Table of Contents: When!? by Linda Sarah The Questions by Alison Arngrim City Water by Allison Glasgow Black and White and Red All Over by David Morrell Silvia Reyes by P.J. Ward Plan B by Andrew Vachss Gatekeeper by Richard Prosch The Night Watch by Susan Schorn One Night in Brownsville by Gary Phillips Silverfish by S.J. Rozan Parental Guidance by Scott Adlerberg Superhero, With Crooked Nails by Rachael Acks Angel by Terrence McCauley Mr. Nance by Linda Rodriguez Something I Said by Bracken MacLeod El Puente by Rios de la Luz Mesquite by Graham Wynd Level 5 by C.R. Jahn On the Road to La Grange by Karina Cooper Reprisals: Enmity by John A. Curley The Whistler in the Graveyard by Chad Eagleton (illustration by Dyer Wilk) Solar Highway by S.A. Solomon Jibber Jabber by Reed Farrel Coleman Doll: A Poem by Jyl Anais Ion (illustrations by Jyl Anais Ion) Doggone Justice by Joe R. Lansdale The Occurrence of the Black Mirror by Teel James Glenn Sister Cecilia by Hilary Davidson Croatoan by Harlan Ellison® Little Howl on the Prairie by Thomas Pluck Things Held Dear by Neliza Drew 49 Foot Woman Straps It On by Laird Barron Moon Over the Midwest by Elizabeth Amber Love Sixth Floor by Albert Tucher Adamsville by Clare Toohey Point of View by Will Graham High Meadow Storm by Wayne Dundee Out of Context by Joelle Charbonneau Lone by Alex Segura (illustrations by Dennis Calero) Love and Valour on ‘the Victorian Titanic’ by Gill Hoffs Just Pretend by Martyn Waites Freak by Charles de Lint The New Heroes of the Old Fairgrounds by K.L. Pereira When the Hammer Comes Down by Josh Stallings Stretching Fifteen by Angel Luis Colón Bounty by Jerry Bloomfield Light-Bringer by Laura K. Curtis Hercules and the Spawn of the Titans by Michael A. Black How to Paint Your Dragon by Andrew D’Apice Don’t Fear the Ripper by Holly West Two Views by Tim Daly A Hundred Pearls by Errick Nunnally Snapshots by Christopher Irvin Deceit by Joyce Carol Oates The Perfect Weapon by Zak Mucha An Open Letter to the Children of the Secret by Dionysios Dionou Behavior is Truth by Gwyndyn T. Alexander Pigeons for Protect! by Linda Sarah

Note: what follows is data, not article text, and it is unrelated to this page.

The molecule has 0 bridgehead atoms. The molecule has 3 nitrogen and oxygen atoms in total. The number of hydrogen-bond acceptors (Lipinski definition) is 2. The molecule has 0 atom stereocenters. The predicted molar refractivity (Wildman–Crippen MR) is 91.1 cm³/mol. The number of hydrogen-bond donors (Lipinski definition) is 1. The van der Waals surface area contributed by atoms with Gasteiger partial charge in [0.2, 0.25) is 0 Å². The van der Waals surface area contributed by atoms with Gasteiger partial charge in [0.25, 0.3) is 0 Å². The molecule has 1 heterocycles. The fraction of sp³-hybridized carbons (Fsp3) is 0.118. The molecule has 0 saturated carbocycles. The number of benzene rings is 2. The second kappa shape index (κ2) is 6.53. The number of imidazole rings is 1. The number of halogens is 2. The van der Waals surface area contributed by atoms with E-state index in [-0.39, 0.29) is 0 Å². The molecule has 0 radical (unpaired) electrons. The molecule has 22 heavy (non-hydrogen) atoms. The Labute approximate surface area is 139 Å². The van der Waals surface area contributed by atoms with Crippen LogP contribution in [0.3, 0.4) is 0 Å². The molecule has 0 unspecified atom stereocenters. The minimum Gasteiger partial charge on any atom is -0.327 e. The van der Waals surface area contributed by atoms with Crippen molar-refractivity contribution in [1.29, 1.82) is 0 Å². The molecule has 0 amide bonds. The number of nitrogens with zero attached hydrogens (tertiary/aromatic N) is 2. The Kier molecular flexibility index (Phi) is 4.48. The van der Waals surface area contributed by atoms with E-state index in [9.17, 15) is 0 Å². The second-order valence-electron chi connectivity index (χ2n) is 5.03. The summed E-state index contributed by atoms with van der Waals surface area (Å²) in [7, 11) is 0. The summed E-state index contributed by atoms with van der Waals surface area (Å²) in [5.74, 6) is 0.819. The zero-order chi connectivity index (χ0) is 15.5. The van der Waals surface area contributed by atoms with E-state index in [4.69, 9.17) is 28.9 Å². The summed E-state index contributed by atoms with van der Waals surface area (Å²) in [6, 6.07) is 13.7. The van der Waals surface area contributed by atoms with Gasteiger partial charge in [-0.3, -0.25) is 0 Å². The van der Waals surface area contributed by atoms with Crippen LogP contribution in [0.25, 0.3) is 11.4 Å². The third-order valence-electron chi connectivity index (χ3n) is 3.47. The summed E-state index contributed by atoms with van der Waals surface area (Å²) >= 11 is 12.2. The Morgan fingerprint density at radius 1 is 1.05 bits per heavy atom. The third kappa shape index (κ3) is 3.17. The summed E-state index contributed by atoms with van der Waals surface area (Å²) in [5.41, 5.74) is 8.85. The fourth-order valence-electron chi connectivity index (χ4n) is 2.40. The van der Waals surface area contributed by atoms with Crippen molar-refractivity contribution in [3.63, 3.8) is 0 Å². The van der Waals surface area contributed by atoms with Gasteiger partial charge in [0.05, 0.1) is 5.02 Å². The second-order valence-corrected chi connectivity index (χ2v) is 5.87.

Friday Reads: The 280 Steps Sampler

Catch a sneak peek of SAFE INSIDE THE VIOLENCE in the 280 Steps Sampler, as well new works from Ed Brock, Jonathan Ashley, Eric Beetner, Joe Ricker, and more.

bite-of-crime-fiction-large

FEATURING...

Fall 2015